Ridesharing has taken some knocks lately due to the fact that a few of the drivers involved have allegedly used the gig for criminal purposes. Now another aspect of this valuable service has come under scrutiny: the vehicles themselves. A new study suggests that some rideshare vehicles may not be quite up to snuff in the safety department.
- A Consumer Reports (CR) study indicates that one in six rideshare vehicles has an open safety recall.
- Some of these open recalls are related to problems that could cause severe crashes and serious injuries.
- The study covers vehicles from the nation’s two largest ridesharing companies, as well as smaller providers.
CR reviewed roughly 94,000 vehicle records in New York City and the Seattle area. Of the vehicles that were investigated, 16.2 percent had one or more open recalls. The results include vehicle records from the two major rideshare companies, Uber and Lyft, as well as those from smaller companies such as Juno and Via. In a small number of cases, the vehicles being looked at had a significant number of open recalls. The study indicates that 25 vehicles in the Seattle area and New York City had at least five or more unfixed recalls.
Safety should be top of mind when spending time in any vehicle, including rideshare cars. (Photo : Uber)
The study also shows that many of the vehicles didn’t meet the age requirements advertised by the ridesharing companies. In Seattle, for example, both Uber and Lyft claim that the vehicles in their fleets are no more than 10 years old. But the review found more than 40 rideshare cars in the Seattle area with a listed model year of 2007 or older.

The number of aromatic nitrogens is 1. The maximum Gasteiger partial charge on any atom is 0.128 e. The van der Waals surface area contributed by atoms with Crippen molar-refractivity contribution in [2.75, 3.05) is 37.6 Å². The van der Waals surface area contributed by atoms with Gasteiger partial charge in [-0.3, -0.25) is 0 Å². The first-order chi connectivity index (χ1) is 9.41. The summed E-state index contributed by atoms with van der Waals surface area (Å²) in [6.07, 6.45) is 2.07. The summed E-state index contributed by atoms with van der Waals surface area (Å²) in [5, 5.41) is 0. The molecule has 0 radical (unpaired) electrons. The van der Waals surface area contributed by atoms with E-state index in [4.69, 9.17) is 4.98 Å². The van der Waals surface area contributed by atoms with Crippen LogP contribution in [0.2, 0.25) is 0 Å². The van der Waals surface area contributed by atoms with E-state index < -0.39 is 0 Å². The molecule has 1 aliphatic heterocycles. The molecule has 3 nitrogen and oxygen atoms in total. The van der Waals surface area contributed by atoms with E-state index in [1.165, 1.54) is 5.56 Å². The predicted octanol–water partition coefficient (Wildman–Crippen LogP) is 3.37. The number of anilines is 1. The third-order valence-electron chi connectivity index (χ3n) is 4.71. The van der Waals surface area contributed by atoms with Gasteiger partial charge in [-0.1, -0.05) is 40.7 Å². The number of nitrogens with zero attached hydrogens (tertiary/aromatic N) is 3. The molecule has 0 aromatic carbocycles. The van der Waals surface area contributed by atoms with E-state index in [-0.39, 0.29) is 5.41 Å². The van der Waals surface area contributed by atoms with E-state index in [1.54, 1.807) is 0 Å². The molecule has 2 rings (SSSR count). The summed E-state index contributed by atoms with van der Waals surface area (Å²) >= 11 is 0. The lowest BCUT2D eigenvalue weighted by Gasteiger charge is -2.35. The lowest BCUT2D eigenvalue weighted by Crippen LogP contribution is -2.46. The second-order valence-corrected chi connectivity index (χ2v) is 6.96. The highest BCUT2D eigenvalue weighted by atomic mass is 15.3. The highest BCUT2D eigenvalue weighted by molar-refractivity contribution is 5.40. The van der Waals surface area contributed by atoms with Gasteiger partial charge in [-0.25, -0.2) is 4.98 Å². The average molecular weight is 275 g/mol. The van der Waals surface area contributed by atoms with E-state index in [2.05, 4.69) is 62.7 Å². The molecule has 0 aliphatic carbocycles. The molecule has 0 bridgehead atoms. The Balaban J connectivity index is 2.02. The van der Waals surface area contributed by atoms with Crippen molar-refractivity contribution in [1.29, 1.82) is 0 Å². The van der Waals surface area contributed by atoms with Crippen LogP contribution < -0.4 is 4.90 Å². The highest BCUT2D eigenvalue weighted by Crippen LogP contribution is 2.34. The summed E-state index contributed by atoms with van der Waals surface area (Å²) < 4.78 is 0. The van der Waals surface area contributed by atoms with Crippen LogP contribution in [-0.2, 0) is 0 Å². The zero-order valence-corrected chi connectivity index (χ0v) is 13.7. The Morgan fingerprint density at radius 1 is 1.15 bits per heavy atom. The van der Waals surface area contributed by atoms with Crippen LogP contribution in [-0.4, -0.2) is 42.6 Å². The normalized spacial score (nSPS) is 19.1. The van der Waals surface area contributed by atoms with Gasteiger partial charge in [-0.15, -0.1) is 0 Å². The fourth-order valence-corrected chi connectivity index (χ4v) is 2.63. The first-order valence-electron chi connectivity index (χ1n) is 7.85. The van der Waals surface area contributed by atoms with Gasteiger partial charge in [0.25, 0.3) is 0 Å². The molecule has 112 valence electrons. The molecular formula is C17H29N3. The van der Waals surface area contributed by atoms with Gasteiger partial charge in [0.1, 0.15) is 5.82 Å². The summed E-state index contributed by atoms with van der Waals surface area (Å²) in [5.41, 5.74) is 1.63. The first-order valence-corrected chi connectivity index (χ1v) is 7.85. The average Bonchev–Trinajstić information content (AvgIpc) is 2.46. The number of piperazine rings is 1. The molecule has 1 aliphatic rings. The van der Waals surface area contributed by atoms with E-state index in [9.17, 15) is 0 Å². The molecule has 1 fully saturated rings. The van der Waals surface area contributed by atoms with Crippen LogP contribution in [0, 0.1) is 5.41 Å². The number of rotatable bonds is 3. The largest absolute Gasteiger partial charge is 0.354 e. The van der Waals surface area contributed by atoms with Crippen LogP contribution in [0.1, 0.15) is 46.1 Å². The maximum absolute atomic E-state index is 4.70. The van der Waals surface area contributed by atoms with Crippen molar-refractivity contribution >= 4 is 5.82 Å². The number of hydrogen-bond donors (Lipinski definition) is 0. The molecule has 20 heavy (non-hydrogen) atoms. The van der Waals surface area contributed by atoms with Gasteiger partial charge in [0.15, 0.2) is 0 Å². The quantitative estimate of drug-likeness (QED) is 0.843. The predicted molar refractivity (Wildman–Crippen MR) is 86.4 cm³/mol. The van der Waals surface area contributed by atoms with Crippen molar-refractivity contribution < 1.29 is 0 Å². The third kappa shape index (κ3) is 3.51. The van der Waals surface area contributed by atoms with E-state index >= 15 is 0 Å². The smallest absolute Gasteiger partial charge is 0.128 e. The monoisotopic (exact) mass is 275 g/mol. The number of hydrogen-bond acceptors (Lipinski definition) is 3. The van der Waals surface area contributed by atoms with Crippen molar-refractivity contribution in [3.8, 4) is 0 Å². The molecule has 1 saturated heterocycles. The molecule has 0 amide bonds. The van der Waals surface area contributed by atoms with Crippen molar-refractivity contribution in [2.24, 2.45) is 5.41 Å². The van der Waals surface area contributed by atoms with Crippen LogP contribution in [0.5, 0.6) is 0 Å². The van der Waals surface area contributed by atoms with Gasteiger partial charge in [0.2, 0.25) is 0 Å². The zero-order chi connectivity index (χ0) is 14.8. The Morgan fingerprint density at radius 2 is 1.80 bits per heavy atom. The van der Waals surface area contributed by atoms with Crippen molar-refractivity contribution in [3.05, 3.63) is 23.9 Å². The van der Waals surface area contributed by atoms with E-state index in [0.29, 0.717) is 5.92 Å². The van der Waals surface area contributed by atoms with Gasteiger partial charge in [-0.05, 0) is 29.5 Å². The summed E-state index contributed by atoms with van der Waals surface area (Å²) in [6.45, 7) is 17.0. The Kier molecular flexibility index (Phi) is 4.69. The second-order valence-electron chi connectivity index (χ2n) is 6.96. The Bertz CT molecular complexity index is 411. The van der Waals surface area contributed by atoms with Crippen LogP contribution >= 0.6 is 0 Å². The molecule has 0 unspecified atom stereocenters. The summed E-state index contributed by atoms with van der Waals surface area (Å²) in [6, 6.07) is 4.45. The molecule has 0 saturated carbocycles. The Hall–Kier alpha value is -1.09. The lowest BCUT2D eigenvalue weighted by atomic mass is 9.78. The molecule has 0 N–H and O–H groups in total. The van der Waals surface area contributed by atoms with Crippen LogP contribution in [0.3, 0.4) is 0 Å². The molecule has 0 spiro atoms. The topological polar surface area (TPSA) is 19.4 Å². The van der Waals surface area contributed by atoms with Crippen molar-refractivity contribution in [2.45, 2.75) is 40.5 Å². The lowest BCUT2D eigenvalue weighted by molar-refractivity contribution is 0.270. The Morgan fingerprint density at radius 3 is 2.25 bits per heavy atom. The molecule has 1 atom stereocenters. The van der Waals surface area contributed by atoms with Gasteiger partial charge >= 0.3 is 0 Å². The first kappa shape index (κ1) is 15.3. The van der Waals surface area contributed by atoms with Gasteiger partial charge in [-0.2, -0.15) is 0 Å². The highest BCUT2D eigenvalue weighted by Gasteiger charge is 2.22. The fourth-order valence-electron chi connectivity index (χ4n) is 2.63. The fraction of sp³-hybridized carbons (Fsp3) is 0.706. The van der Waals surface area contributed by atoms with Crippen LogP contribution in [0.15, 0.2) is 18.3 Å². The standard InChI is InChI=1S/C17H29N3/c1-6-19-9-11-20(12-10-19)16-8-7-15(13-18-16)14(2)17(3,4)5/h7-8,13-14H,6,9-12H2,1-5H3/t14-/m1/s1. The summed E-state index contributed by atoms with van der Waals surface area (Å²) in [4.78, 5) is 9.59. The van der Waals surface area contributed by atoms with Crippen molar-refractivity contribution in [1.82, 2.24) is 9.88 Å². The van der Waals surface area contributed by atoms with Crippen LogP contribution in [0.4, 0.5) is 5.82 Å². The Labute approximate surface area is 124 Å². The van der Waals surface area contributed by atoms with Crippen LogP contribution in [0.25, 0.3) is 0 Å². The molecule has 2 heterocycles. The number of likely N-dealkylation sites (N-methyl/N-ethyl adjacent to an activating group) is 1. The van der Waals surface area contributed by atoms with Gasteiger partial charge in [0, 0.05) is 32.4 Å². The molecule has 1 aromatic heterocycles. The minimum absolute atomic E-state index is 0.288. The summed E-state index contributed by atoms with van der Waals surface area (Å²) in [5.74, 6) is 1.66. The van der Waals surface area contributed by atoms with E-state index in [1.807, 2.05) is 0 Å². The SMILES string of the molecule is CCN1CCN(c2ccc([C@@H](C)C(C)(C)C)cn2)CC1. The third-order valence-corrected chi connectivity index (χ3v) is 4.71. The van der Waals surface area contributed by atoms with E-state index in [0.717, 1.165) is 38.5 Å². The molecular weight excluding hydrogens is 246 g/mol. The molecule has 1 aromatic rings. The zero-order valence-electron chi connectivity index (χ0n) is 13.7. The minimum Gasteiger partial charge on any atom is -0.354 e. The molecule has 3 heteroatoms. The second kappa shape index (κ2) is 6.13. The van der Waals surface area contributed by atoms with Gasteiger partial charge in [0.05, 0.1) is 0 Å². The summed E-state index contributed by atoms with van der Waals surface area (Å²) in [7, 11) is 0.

Roughly 1.4 percent of the vehicles reviewed have unfixed recalls related to Takata airbags. Currently, approximately 42 million vehicles have been included in Takata’s recall, which addresses defective airbags that are at risk of exploding when deployed. The National Highway Traffic Safety Administration (NHTSA) reports that defective Takata airbags have thus far resulted in 16 fatalities and at least 250 injuries in the U.S.
All this comes with a couple of caveats. First of all, the rideshare vehicles in the study had about the same percentage of open recalls as the rest of the privately owned vehicles on the road. This means rideshare drivers aren’t any more negligent than the overall pool of car owners. Secondly, the study found that as far as for-hire vehicles in New York City are concerned, the open recall rate was even higher than the rate observed for rideshare vehicles. CR looked at the records of more 32,000 for-hire vehicles in the city. This batch of vehicles included traditional taxis, limousines and liveries. The open recall rate for that group was 23.6 percent.
Addressing the problem
What steps have rideshare companies taken to make sure their drivers address open recalls? Uber says it actively reminds drivers to get open recalls fixed. The most dangerous open recalls have a “Do Not Drive” warning attached from NHTSA or the manufacturer. Uber says it identifies and blocks vehicles that have these types of recalls outstanding. After CR ran its story, Lyft implemented an identical policy.
If you’re interested steering clear of rideshare vehicles with unfixed recalls, there’s one step you can take. The rideshare app shares the car’s license plate number once it’s connected you with a driver. Carfax offers an app that allows you to check a license plate number for open recalls. You can download this app on your phone, and use it to check the status of each rideshare vehicle you hire.
WHY THIS MATTERS
A vehicle with an open recall may represent a safety hazard. By remaining aware of how recalls are being handled in rideshare fleets, you can make an informed decision on how best to protect yourself.